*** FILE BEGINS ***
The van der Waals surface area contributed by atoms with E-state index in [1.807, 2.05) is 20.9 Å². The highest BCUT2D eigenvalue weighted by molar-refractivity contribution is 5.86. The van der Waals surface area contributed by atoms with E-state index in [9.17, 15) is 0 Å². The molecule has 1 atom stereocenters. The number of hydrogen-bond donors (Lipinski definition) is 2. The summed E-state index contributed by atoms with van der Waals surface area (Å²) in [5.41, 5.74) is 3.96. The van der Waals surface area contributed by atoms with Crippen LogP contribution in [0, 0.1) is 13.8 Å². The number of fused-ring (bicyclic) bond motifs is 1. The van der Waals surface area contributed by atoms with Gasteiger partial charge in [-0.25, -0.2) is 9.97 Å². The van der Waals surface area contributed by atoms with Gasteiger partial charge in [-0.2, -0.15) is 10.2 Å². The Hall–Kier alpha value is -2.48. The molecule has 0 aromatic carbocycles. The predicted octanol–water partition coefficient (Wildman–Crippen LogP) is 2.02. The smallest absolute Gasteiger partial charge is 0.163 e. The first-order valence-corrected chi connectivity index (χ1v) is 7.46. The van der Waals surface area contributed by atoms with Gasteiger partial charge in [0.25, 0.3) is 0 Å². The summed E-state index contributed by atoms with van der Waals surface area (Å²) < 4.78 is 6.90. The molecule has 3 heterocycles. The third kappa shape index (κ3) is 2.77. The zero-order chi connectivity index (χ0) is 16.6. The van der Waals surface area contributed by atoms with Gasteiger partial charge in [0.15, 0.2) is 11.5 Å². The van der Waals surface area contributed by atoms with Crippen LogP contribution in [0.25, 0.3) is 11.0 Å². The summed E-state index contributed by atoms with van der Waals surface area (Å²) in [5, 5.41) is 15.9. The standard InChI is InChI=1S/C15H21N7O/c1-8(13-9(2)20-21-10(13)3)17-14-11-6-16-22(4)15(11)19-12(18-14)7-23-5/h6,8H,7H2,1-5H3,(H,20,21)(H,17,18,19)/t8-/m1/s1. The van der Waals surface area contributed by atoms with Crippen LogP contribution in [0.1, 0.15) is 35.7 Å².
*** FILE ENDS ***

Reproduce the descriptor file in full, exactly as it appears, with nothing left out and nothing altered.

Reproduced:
The van der Waals surface area contributed by atoms with E-state index in [1.807, 2.05) is 20.9 Å². The highest BCUT2D eigenvalue weighted by molar-refractivity contribution is 5.86. The van der Waals surface area contributed by atoms with E-state index in [9.17, 15) is 0 Å². The molecule has 1 atom stereocenters. The number of hydrogen-bond donors (Lipinski definition) is 2. The summed E-state index contributed by atoms with van der Waals surface area (Å²) in [5.41, 5.74) is 3.96. The van der Waals surface area contributed by atoms with Crippen LogP contribution in [0, 0.1) is 13.8 Å². The number of fused-ring (bicyclic) bond motifs is 1. The van der Waals surface area contributed by atoms with Gasteiger partial charge in [-0.25, -0.2) is 9.97 Å². The van der Waals surface area contributed by atoms with Gasteiger partial charge in [-0.2, -0.15) is 10.2 Å². The Hall–Kier alpha value is -2.48. The molecule has 0 aromatic carbocycles. The predicted octanol–water partition coefficient (Wildman–Crippen LogP) is 2.02. The smallest absolute Gasteiger partial charge is 0.163 e. The first-order valence-corrected chi connectivity index (χ1v) is 7.46. The van der Waals surface area contributed by atoms with Gasteiger partial charge in [0.25, 0.3) is 0 Å². The summed E-state index contributed by atoms with van der Waals surface area (Å²) < 4.78 is 6.90. The molecule has 3 heterocycles. The third kappa shape index (κ3) is 2.77. The zero-order chi connectivity index (χ0) is 16.6. The van der Waals surface area contributed by atoms with Gasteiger partial charge in [0.15, 0.2) is 11.5 Å². The van der Waals surface area contributed by atoms with Crippen LogP contribution in [0.25, 0.3) is 11.0 Å². The summed E-state index contributed by atoms with van der Waals surface area (Å²) in [5, 5.41) is 15.9. The standard InChI is InChI=1S/C15H21N7O/c1-8(13-9(2)20-21-10(13)3)17-14-11-6-16-22(4)15(11)19-12(18-14)7-23-5/h6,8H,7H2,1-5H3,(H,20,21)(H,17,18,19)/t8-/m1/s1. The van der Waals surface area contributed by atoms with Crippen LogP contribution in [0.1, 0.15) is 35.7 Å².